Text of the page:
The ends of the wooden and steel beams rest in the nests left in the wall. There is free space around the wooden beams for air access. Steel beams can be bricked in or encased in concrete in the wall. For the supports of the wooden beams, pads made of impregnated hardwood or roofing felt insulation are provided.
The feet of the steel beams can rest directly on the layer of cement mortar on the wall. If the steel beam transmits high forces, and the masonry is made of low-strength material, then the beam should be supported on a concrete pad, stone, clinker brick, or on a reinforced concrete rim.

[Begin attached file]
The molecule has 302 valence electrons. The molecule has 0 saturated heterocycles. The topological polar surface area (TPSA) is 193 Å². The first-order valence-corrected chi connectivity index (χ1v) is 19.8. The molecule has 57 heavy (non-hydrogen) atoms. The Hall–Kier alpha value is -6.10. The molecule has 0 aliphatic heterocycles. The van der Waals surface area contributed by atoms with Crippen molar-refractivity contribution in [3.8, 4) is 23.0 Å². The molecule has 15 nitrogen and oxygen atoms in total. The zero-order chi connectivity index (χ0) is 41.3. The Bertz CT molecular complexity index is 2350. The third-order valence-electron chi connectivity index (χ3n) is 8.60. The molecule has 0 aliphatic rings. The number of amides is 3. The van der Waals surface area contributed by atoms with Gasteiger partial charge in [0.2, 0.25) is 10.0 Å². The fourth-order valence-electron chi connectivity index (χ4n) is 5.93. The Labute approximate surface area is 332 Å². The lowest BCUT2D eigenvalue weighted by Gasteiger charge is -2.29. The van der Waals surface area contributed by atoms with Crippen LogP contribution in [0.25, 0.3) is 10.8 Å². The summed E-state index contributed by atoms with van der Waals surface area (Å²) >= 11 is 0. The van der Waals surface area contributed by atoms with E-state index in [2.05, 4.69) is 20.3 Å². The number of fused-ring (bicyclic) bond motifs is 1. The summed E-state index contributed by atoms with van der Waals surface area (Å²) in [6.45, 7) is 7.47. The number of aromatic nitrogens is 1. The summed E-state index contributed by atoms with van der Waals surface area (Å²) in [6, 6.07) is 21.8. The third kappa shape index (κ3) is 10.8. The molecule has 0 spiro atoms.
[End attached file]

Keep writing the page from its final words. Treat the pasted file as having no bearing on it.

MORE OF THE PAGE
To reduce the slenderness of the walls and increase the stiffness of the building by ensuring better cooperation of the ceiling with the load-bearing walls, floor beams should be anchored in the wall. Usually, beams resting in sockets are anchored in the wall with flat bars or steel bars. If the beams are connected to the rims, this anchorage may consist of bars welded or passed through holes in the beams and concreted in the ring beam. Anchoring is made in every third or every fourth beam based on the wall. The beam ceilings should also be connected with anchors with the walls parallel to the ceiling beams; the bolt spacing is assumed at the distance 1/3 beam span.